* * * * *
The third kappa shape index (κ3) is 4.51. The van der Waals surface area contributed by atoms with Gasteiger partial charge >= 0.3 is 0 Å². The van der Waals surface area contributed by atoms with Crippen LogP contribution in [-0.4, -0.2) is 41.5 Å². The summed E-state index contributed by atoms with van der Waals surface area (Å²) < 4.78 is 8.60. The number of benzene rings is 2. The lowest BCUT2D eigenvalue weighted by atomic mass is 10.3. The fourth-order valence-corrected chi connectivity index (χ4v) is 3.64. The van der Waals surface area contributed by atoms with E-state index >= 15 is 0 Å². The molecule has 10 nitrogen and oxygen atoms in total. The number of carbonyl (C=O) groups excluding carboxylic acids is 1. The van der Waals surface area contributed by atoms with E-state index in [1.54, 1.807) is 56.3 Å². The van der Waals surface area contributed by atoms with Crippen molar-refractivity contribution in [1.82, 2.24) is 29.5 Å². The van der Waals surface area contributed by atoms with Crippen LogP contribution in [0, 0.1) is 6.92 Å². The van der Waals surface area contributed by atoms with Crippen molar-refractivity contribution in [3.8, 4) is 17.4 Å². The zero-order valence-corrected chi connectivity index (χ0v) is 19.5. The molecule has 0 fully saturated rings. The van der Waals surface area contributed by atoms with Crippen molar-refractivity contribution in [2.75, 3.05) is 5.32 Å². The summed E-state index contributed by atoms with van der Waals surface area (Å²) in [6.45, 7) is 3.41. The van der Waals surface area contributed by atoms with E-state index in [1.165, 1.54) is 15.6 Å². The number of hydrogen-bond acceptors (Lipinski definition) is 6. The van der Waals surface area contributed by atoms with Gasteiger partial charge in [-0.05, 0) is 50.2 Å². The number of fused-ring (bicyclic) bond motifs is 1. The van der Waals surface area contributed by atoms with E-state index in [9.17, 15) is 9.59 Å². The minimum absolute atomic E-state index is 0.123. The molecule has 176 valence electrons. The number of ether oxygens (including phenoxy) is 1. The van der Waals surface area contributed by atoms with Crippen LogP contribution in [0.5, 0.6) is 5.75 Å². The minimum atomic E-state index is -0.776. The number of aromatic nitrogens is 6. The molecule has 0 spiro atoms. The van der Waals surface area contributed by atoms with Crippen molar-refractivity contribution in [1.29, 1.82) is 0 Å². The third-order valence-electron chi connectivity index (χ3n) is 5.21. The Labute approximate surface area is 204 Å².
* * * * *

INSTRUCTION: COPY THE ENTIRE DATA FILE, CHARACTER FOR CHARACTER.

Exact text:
The third kappa shape index (κ3) is 4.51. The van der Waals surface area contributed by atoms with Gasteiger partial charge >= 0.3 is 0 Å². The van der Waals surface area contributed by atoms with Crippen LogP contribution in [-0.4, -0.2) is 41.5 Å². The summed E-state index contributed by atoms with van der Waals surface area (Å²) < 4.78 is 8.60. The number of benzene rings is 2. The lowest BCUT2D eigenvalue weighted by atomic mass is 10.3. The fourth-order valence-corrected chi connectivity index (χ4v) is 3.64. The van der Waals surface area contributed by atoms with E-state index >= 15 is 0 Å². The molecule has 10 nitrogen and oxygen atoms in total. The number of carbonyl (C=O) groups excluding carboxylic acids is 1. The van der Waals surface area contributed by atoms with E-state index in [1.54, 1.807) is 56.3 Å². The van der Waals surface area contributed by atoms with Crippen molar-refractivity contribution in [1.82, 2.24) is 29.5 Å². The van der Waals surface area contributed by atoms with Crippen LogP contribution in [0, 0.1) is 6.92 Å². The van der Waals surface area contributed by atoms with Crippen molar-refractivity contribution in [3.8, 4) is 17.4 Å². The zero-order valence-corrected chi connectivity index (χ0v) is 19.5. The molecule has 0 fully saturated rings. The van der Waals surface area contributed by atoms with Crippen molar-refractivity contribution in [2.75, 3.05) is 5.32 Å². The summed E-state index contributed by atoms with van der Waals surface area (Å²) in [6.45, 7) is 3.41. The van der Waals surface area contributed by atoms with E-state index in [1.165, 1.54) is 15.6 Å². The number of hydrogen-bond acceptors (Lipinski definition) is 6. The van der Waals surface area contributed by atoms with Gasteiger partial charge in [-0.05, 0) is 50.2 Å². The number of fused-ring (bicyclic) bond motifs is 1. The van der Waals surface area contributed by atoms with E-state index in [9.17, 15) is 9.59 Å². The minimum absolute atomic E-state index is 0.123. The molecule has 176 valence electrons. The number of ether oxygens (including phenoxy) is 1. The van der Waals surface area contributed by atoms with Crippen LogP contribution in [0.5, 0.6) is 5.75 Å². The minimum atomic E-state index is -0.776. The number of aromatic nitrogens is 6. The molecule has 0 spiro atoms. The van der Waals surface area contributed by atoms with Crippen molar-refractivity contribution in [1.29, 1.82) is 0 Å². The third-order valence-electron chi connectivity index (χ3n) is 5.21. The Labute approximate surface area is 204 Å².